Consolation by Garry Disher was the first book I’d read by the respected and renowned Australian author. It was the third book in his Constable Paul Hirschhausen (Hirsch) series and had won the 2021 Ned Kelly award for Best Crime Fiction in 2021. Disher came highly recommended, as did Consolation. And though I enjoyed it, I didn’t love it. I suspect my expectations were a tad high and though really liked Hirsch, it featured one of my pet hates – having multiple plots that don’t mesh or otherwise merge conveniently (though not logically) at the end.
Nevertheless, I very happily dug into Day’s End, the fourth in the series and enjoyed it more than its predecessor.Day's End
by Garry Disher
Series: Paul Hirschhausen #4
Published by Text Publishing
Genres: Crime Fiction, Police Procedural
Hirsch’s rural beat is wide. Daybreak to day’s end, dirt roads and dust. Every problem that besets small towns and isolated properties, from unlicensed driving to arson. In the time of the virus, Hirsch is seeing stresses heightened and social divisions cracking wide open. His own tolerance under strain; people getting close to the edge.
Today he’s driving an international visitor around: Janne Van Sant, whose backpacker son went missing while the borders were closed. They’re checking out his last photo site, his last employer. A feeling that the stories don’t quite add up.
Then a call comes in: a roadside fire. Nothing much—a suitcase soaked in diesel and set alight. But two noteworthy facts emerge. Janne knows more than Hirsch about forensic evidence. And the body in the suitcase is not her son’s.
Interestingly, though the disappearance of backpacker Willi Van Sant and his girlfriend opens this book, it’s not revisited again for some time. Even the dead body in the suitcase that briefly distracts Hirsch and his colleagues is handed off to someone else. Instead Hirsch gets bogged down in local politics and the ugly world of extremism. Here in the form of racism and conspiracy theorists. It’s interesting (though makes sense) that COVID deniers and QAnon type players are starting to appear in novels as they reflect what’s happening out there in the real world. Even here in Australia. Chris Hammer’s recent The Tilt also included those who were sure vaccinations were in fact some sort of government surveillance mechanism. I can’t help but wonder how these topics will age – if in decades to come readers have to google “QAnon” and the like (because they’ve been long-forgotten *crosses fingers*), or if they’re perhaps more prominent and insidious.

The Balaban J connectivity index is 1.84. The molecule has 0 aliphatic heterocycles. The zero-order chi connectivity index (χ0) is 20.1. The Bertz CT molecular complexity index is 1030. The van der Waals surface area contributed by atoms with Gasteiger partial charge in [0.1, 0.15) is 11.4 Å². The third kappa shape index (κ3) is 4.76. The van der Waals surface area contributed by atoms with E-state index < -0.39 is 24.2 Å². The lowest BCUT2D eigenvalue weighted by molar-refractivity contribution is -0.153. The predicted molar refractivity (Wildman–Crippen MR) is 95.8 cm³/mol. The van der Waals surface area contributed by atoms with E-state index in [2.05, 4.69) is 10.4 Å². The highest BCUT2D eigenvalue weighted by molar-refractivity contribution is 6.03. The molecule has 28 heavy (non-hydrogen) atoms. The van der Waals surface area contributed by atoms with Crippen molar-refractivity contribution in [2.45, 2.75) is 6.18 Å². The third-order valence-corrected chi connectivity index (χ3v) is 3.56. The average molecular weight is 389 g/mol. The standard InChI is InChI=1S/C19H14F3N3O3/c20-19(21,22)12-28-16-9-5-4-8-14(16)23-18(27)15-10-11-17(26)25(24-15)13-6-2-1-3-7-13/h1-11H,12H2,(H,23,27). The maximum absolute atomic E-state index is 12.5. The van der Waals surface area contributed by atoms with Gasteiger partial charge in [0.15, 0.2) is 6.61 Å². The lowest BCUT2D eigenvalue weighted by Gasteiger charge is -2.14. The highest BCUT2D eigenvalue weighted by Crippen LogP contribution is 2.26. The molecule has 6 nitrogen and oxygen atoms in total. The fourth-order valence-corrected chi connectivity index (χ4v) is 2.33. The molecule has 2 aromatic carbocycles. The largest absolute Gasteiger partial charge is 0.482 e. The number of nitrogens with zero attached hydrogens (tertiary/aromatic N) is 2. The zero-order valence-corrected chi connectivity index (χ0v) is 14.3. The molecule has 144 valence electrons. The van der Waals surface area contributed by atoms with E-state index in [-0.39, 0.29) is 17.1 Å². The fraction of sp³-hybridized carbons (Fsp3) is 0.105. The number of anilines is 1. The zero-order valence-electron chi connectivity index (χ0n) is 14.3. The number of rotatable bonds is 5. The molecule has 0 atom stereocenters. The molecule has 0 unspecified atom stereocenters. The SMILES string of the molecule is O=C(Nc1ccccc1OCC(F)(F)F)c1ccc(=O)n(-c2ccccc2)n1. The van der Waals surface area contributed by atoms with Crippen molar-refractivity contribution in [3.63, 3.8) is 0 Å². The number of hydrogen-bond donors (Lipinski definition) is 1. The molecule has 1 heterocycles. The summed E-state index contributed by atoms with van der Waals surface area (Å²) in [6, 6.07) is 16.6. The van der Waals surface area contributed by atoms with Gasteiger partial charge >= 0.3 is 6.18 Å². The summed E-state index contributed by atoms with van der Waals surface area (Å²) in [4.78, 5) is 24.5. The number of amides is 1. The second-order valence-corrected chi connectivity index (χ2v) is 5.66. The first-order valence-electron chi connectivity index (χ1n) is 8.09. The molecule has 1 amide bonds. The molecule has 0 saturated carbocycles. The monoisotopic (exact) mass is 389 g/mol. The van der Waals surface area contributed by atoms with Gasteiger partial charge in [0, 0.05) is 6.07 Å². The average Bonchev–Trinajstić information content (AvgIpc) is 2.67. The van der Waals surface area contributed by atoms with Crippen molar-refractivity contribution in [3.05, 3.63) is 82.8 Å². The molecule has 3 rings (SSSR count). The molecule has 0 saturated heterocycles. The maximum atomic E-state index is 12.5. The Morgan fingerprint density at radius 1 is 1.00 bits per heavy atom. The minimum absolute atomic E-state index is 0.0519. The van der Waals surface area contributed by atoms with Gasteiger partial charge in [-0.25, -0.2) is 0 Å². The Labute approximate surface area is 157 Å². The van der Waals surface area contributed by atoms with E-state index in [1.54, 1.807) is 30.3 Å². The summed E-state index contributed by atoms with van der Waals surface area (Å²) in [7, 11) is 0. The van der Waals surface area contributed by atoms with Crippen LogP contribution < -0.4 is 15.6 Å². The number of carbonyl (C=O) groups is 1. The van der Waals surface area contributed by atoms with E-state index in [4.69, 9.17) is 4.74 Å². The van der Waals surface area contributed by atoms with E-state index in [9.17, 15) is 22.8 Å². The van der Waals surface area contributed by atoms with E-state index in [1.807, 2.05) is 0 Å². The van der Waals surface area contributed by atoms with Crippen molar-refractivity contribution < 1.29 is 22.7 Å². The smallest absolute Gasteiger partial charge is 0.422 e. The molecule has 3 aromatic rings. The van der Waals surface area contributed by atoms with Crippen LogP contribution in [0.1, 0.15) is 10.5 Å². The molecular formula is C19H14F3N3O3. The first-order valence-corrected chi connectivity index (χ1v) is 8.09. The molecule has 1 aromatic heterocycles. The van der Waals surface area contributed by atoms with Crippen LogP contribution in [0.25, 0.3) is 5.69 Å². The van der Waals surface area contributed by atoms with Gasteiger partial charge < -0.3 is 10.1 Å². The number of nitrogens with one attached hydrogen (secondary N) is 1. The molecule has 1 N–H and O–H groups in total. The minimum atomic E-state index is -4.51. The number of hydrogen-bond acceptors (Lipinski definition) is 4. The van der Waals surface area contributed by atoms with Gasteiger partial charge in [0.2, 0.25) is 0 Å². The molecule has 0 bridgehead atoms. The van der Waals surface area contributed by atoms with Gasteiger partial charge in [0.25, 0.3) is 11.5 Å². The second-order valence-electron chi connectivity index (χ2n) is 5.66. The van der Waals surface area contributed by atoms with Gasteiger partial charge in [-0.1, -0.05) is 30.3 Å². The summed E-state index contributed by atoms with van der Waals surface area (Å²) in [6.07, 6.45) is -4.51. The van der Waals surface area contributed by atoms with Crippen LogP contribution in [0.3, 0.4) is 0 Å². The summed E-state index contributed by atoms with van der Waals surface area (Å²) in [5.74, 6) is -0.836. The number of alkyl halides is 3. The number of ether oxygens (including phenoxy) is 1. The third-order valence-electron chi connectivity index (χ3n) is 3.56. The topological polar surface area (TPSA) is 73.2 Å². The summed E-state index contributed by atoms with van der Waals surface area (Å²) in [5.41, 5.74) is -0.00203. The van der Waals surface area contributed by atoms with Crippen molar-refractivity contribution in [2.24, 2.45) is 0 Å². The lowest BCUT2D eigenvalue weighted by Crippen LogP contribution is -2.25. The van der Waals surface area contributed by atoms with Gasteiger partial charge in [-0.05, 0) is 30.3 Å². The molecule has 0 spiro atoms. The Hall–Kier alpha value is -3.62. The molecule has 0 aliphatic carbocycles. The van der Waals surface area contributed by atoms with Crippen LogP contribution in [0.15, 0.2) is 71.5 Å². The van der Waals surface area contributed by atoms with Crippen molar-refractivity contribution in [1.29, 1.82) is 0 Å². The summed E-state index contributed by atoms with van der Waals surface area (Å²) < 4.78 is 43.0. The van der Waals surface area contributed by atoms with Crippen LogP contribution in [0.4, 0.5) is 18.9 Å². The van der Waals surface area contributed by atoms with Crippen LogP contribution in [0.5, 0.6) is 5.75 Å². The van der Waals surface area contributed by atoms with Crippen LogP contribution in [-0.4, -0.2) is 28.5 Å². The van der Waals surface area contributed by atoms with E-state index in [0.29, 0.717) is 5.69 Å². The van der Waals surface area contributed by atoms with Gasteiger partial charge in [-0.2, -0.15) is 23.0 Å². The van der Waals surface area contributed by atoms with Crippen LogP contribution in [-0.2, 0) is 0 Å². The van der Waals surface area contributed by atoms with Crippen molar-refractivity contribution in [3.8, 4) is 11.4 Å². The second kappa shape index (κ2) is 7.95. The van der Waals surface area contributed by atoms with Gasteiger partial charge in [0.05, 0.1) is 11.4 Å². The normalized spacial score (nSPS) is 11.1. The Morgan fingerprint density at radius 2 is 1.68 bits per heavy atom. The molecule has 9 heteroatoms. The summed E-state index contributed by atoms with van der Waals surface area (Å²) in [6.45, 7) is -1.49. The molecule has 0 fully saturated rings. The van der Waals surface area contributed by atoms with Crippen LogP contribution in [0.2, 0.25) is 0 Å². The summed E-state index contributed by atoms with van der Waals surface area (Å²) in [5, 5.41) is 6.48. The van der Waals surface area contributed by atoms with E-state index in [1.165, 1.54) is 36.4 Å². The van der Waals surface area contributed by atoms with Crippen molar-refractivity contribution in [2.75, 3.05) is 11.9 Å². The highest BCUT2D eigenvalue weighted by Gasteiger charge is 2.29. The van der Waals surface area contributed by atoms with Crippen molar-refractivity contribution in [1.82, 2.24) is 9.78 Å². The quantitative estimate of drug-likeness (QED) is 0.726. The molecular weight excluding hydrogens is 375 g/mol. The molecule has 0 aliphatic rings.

Though several cases merge into one here, it’s more seamlessly done and makes sense. I was also more conscious Disher’s writing here. Short chapters in conversational style prose that are easy to read and beg you to keep going. And though written in third person from Hirsch’s point of view there’s a real narratorial presence that I often associate with Adrian McKinty’s Sean Duffy crime fiction series. I should also mention that Disher does an excellent job at sharing the vast but beautiful emptiness of Australia’s outback.
In Consolation I felt as if Hirsch was constantly being put in his place and reminded of the internal affairs-related demotion that landed him in remote Tiverton. Here it’s reflected but he seemed to garner more respect from colleagues. I’m also still enjoying his very pragmatic relationship with girlfriend Wendy and her daughter Kate, so look forward to our next meeting.
Day’s End by Garry Disher will be published in Australia by Text Publishing in early November 2022.
I received an electronic copy of this book from the publisher for review purposes.